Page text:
Dell Drops WebPC

  • Written By: R. Krause
  • Published: August 1 2000

Dell Drops WebPC
R. Krause - August 1, 2000

Event Summary

Dell Computer Corporation has decided to stop selling the WebPC, Dell's attempt to break into the nascent "Internet appliance" consumer market. Dell blamed disappointing sales and component shortages for its decision.

Originally announced in November, 1999, with a starting price of $999, the WebPC went through a round of price cutting in March, 2000, dropping the base price to $799 - still higher than the $599 price from competitors.

Dell continues to be a strong player in the business computing market.

Market Impact

Dell has had numerous successes in recent years (witness their penetration of the PC and Intel server markets), but this shows missteps can happen to anyone. Part of the problem appears to have been the relatively high price tag, an issue we first mentioned in December (see article, "Dell Jumps Into Internet PC Arena") Dell's WebPC was originally priced $999, dropped to $799 in the spring, but was still considered too high. The market "sweet spot" for a baseline consumer appliance appears to be around $500-$600 for an appliance with disk, and $200-$300 for a diskless appliance. (Prices vary depending on how much processor, RAM, etc.)

Dell's leaving will have two contradictory effects on the Internet appliance market. The effect on consumers is, paradoxically, no effect - there are enough suppliers out there now that customers will be able to find an appliance if they really need/want one. Although Dell is certainly a popular brand, it's not clear that brand loyalty carries over to the relatively new appliance market.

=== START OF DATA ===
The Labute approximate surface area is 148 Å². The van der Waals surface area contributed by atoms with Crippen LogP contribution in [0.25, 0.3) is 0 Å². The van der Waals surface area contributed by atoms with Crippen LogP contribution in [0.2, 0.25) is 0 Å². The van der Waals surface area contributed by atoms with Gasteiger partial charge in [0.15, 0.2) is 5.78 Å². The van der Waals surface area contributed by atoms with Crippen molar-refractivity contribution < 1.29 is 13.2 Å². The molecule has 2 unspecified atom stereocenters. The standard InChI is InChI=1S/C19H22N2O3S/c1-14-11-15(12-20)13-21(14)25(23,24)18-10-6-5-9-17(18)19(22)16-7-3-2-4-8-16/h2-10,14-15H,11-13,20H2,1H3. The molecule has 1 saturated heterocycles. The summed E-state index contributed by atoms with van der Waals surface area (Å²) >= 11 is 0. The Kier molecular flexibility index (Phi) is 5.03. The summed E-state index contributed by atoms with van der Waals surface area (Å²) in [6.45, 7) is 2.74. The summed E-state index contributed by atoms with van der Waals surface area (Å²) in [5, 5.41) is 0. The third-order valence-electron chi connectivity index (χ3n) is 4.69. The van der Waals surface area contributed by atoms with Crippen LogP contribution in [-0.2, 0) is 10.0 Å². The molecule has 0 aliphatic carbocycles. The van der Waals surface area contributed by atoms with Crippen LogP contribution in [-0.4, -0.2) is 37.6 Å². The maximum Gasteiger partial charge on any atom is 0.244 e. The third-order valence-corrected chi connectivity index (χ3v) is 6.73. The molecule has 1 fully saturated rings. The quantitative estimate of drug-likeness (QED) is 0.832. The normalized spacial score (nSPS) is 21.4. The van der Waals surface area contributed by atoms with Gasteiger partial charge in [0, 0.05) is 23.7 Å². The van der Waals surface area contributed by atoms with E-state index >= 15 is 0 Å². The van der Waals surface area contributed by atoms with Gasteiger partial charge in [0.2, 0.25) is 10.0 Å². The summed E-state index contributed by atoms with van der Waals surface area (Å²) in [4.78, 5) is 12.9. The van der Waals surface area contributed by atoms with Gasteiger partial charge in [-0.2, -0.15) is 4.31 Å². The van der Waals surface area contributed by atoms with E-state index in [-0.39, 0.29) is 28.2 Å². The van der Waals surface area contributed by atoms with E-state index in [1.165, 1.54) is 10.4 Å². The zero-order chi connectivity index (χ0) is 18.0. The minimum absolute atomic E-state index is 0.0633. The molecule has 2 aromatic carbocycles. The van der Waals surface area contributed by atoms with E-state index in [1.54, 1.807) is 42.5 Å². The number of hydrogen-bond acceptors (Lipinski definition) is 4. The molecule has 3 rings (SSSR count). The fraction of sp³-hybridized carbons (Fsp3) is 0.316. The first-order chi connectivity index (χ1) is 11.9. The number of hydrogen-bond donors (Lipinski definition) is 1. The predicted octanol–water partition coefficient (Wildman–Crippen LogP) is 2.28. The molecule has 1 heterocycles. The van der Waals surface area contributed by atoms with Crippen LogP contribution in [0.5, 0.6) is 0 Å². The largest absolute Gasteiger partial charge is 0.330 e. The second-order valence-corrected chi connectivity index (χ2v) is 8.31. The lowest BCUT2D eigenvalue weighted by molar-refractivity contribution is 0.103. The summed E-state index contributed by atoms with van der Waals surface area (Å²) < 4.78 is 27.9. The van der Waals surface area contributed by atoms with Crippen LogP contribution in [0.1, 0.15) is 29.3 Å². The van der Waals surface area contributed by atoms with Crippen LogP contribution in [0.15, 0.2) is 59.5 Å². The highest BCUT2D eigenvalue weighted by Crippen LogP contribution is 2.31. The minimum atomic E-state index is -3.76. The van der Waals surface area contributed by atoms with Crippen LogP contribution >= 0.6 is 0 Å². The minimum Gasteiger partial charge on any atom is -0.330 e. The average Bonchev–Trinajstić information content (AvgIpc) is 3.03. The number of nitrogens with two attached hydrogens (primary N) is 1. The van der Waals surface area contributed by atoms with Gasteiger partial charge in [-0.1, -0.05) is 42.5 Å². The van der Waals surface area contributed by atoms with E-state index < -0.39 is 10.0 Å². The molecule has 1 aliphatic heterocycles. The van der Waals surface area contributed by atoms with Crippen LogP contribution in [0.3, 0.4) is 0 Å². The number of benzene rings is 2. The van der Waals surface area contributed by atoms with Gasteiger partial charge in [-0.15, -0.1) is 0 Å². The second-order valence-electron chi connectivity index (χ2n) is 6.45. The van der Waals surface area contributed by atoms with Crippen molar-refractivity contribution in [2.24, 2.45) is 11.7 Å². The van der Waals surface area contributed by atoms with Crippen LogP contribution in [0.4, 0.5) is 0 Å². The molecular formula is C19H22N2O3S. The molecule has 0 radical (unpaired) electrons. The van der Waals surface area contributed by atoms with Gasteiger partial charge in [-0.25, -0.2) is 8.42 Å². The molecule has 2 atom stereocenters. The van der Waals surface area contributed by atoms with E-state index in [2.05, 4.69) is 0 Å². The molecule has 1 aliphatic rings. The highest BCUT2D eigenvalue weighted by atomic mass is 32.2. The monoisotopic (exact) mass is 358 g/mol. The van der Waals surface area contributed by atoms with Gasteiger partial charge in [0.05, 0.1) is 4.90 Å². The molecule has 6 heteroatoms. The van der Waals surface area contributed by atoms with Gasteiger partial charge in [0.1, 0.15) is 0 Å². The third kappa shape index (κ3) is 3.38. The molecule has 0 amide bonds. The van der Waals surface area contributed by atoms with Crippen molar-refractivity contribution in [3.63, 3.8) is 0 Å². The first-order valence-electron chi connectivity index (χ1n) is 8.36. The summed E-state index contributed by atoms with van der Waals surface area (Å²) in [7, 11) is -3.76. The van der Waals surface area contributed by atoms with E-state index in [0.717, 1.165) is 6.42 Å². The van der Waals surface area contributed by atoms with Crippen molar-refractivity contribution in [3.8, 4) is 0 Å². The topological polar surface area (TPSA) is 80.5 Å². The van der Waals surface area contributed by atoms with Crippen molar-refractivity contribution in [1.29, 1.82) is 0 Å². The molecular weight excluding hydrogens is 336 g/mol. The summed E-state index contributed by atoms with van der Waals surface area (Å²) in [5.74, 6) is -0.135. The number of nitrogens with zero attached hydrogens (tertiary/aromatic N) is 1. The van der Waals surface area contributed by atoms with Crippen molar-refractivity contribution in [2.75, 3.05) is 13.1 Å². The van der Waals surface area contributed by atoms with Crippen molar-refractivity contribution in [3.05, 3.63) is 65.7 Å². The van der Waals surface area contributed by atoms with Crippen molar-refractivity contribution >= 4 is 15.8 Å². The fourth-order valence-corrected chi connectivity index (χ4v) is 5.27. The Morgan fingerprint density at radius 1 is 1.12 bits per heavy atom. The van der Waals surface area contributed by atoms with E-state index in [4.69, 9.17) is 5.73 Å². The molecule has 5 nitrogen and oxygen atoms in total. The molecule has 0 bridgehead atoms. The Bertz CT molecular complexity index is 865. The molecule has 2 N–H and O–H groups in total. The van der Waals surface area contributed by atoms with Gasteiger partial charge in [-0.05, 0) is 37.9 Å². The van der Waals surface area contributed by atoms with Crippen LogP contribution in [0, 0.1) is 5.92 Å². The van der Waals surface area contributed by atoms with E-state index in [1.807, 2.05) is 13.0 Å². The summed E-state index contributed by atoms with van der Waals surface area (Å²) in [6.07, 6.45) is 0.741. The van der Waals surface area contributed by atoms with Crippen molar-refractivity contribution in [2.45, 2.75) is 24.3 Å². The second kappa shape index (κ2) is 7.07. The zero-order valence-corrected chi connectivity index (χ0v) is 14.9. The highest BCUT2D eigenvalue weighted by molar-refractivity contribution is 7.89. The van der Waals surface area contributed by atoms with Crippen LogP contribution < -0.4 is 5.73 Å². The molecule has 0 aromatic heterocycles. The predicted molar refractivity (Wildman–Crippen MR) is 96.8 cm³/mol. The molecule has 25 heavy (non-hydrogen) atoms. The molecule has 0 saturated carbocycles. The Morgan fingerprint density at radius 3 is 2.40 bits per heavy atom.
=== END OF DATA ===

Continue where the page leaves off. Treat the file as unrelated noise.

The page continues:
We expect the effect on manufacturers will be greater: many of the remaining manufacturers will now have a slightly larger market "pie" to divide. We expect Gateway and Larry Ellison's New Internet Computer Company to gain from this announcement. (Compaq's iPAQ is a more business-focused machine, so not really a competitor to the WebPC.)

At the same time, given the herd mentality of market, we expect that at least a couple of manufacturers will say "If Dell is getting out of the market, then maybe we should too! After all, look at how successful Dell is." Perhaps Dell will send these companies a bill for market research services.

User Recommendations

Business users will have moderate interest in this announcement, from the aspect of a longer-term avenue being closed. (If Dell were successful in the consumer space, they reasonably could be expected to move into the corporate space, etc. etc.) Clearly, they can no longer include the WebPC on the short list of appliances.

Corporate users should investigate offerings from Compaq (iPAQ), HP (e-Vectra) and IBM (NetVista) if they decide they really really need appliances. If the need is not immediate, corporate users (especially "power users" - those requiring extensive desktop power for things like productivity suites) will be better served sticking with traditional PCs.

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